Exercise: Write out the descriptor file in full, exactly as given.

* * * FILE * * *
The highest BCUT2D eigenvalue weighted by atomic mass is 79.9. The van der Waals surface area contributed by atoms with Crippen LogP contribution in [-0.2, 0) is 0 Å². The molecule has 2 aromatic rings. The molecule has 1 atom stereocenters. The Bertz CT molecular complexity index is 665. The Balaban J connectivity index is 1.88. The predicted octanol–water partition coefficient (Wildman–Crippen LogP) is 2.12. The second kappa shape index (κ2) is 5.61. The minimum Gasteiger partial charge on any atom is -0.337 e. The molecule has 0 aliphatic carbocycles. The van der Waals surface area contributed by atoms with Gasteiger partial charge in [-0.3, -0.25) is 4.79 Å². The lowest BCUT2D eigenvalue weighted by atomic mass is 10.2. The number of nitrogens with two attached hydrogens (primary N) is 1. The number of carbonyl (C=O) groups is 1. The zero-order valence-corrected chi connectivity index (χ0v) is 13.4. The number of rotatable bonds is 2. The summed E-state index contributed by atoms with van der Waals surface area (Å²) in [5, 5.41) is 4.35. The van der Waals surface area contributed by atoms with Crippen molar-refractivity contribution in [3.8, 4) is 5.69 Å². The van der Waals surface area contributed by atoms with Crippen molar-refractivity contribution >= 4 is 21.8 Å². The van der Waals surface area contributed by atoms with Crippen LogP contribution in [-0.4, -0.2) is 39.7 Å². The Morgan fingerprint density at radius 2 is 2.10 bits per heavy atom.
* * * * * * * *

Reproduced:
The highest BCUT2D eigenvalue weighted by atomic mass is 79.9. The van der Waals surface area contributed by atoms with Crippen LogP contribution in [-0.2, 0) is 0 Å². The molecule has 2 aromatic rings. The molecule has 1 atom stereocenters. The Bertz CT molecular complexity index is 665. The Balaban J connectivity index is 1.88. The predicted octanol–water partition coefficient (Wildman–Crippen LogP) is 2.12. The second kappa shape index (κ2) is 5.61. The minimum Gasteiger partial charge on any atom is -0.337 e. The molecule has 0 aliphatic carbocycles. The van der Waals surface area contributed by atoms with Gasteiger partial charge in [-0.3, -0.25) is 4.79 Å². The lowest BCUT2D eigenvalue weighted by atomic mass is 10.2. The number of nitrogens with two attached hydrogens (primary N) is 1. The number of carbonyl (C=O) groups is 1. The zero-order valence-corrected chi connectivity index (χ0v) is 13.4. The number of rotatable bonds is 2. The summed E-state index contributed by atoms with van der Waals surface area (Å²) in [5, 5.41) is 4.35. The van der Waals surface area contributed by atoms with Crippen molar-refractivity contribution in [3.8, 4) is 5.69 Å². The van der Waals surface area contributed by atoms with Crippen molar-refractivity contribution >= 4 is 21.8 Å². The van der Waals surface area contributed by atoms with Crippen LogP contribution in [-0.4, -0.2) is 39.7 Å². The Morgan fingerprint density at radius 2 is 2.10 bits per heavy atom.